Studying abroad at one of SU’s World Partner programs, The Danish Institute for Study Abroad, has given SU student Amanda Kwong a new vocabulary and a new Danish (host) family. She’s checked in with us to give an update on how she’s doing so far:
I’m currently studying abroad in Copenhagen, Denmark through the Danish Institute for Study Abroad (DIS.) Not only does DIS offer a comprehensive and thorough positive psychology program which I’m loving, but, they also offer a wide variety of living options including homestays and various dorms including living with Danes to living with fellow Americans. I chose to live with a host family 15 minutes south of Copenhagen in a town called Hvidovre (to successfully pronounce, drop the “H” and put your tongue on the back of your back teeth and say “Vuh-lor!) The Høglund family consists of Dorte (Mom), Jan (Dad) and 14-year-old daughter (Kit.) From the moment I stepped into my new home I felt completely comfortable and a member of the family. We all have a lot of fun together whether going on walks or cooking dinner. I’m half Chinese and I decided to make dinner for Chinese Year. I enjoyed the familiarity of the recipes and they enjoyed being exposed to new foods, which ended up turning into a really fun night! I really enjoy living in a homestay because of how open they are to having my friends over for dinner and for going the extra mile to teach me about the Danish culture. I’ve found it interesting in that whether I’m away on spring break in Greece or on a weekend trip to Berlin, I catch myself missing them. Coming back to 78 Tavlekaersvej is home and home is hygge. Hygge is something that can’t be translated but can be felt. It’s the laughs my host family and I share when I “attempt” to speak Danish. It’s the smiles we exchange to each other when we finish a delicious dinner. Hygge is my host family.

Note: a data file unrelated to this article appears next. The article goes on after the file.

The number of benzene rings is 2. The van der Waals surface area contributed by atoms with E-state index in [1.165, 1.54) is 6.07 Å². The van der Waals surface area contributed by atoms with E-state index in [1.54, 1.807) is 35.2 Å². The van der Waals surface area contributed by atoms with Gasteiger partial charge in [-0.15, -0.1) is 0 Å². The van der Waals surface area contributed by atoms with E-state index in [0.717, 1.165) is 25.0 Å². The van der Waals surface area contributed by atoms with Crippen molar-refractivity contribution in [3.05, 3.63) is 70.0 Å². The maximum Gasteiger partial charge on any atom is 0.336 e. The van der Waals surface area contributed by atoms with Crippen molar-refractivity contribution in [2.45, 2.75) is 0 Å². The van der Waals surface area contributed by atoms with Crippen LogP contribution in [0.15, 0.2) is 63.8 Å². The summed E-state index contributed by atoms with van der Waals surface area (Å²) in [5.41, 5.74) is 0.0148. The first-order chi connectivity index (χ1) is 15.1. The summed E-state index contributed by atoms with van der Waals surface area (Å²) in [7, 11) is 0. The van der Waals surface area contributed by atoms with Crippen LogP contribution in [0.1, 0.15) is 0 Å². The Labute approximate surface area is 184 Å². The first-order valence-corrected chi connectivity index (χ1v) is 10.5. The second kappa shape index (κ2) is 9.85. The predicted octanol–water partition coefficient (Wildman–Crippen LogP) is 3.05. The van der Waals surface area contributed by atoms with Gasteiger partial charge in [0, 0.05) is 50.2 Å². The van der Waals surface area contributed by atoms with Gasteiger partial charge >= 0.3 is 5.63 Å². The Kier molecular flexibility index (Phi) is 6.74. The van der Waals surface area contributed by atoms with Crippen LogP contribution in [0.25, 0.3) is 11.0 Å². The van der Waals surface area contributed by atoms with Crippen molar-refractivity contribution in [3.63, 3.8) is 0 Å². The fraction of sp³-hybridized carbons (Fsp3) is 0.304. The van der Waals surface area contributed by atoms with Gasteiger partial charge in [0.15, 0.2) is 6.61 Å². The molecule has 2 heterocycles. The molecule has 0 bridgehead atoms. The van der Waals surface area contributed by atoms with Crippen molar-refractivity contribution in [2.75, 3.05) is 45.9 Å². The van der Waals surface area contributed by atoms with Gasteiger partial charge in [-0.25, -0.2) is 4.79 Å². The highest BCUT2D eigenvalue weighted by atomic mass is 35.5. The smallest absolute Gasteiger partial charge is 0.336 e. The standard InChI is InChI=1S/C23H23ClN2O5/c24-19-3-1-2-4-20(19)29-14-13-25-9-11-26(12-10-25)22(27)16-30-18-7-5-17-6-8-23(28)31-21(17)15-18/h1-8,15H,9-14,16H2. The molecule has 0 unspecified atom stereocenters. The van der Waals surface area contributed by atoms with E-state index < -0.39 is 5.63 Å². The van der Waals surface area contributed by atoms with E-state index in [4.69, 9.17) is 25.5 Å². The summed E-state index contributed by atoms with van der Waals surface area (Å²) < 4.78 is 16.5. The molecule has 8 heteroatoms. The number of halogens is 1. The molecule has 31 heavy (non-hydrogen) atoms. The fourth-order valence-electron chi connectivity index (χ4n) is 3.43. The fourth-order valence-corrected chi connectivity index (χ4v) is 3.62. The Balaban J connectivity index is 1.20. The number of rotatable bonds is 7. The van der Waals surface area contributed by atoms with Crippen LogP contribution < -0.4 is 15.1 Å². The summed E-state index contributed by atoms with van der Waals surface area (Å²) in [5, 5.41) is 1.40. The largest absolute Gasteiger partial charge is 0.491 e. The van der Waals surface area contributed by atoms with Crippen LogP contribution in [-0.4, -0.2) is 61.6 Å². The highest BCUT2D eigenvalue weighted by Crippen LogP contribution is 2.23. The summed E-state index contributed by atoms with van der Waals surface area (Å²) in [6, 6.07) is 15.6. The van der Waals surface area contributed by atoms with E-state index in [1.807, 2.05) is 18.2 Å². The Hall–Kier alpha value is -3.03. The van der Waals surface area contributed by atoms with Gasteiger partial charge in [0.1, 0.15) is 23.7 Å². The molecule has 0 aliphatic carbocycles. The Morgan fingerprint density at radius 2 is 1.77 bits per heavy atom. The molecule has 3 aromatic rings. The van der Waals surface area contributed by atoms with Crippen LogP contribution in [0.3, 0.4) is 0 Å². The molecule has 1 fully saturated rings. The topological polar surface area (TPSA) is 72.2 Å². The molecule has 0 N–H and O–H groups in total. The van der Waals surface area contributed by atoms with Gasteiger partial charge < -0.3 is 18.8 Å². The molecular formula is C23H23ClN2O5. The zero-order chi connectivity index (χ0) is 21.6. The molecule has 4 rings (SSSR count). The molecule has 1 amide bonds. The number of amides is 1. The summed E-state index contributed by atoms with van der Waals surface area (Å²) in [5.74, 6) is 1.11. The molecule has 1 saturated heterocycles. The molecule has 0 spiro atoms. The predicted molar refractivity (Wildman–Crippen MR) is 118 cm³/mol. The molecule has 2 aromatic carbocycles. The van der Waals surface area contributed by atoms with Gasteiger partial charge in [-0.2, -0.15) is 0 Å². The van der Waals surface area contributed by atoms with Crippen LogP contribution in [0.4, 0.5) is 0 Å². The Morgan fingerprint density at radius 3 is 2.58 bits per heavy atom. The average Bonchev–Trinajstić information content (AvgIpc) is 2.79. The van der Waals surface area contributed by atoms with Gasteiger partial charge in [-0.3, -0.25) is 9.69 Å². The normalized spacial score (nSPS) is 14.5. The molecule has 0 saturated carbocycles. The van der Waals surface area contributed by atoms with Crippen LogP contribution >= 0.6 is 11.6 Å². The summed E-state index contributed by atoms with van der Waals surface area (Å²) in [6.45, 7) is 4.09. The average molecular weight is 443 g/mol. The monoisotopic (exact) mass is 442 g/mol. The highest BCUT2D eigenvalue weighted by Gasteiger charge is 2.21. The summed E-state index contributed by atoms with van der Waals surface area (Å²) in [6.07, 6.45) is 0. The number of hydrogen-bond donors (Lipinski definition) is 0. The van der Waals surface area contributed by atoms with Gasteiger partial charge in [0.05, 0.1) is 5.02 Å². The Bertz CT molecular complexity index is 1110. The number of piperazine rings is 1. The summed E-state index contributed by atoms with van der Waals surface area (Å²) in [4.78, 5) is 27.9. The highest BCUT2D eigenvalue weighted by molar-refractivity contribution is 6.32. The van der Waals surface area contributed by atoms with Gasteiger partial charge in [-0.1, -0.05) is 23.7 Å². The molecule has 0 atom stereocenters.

Psychology and Marketing Majors
Syracuse University 2016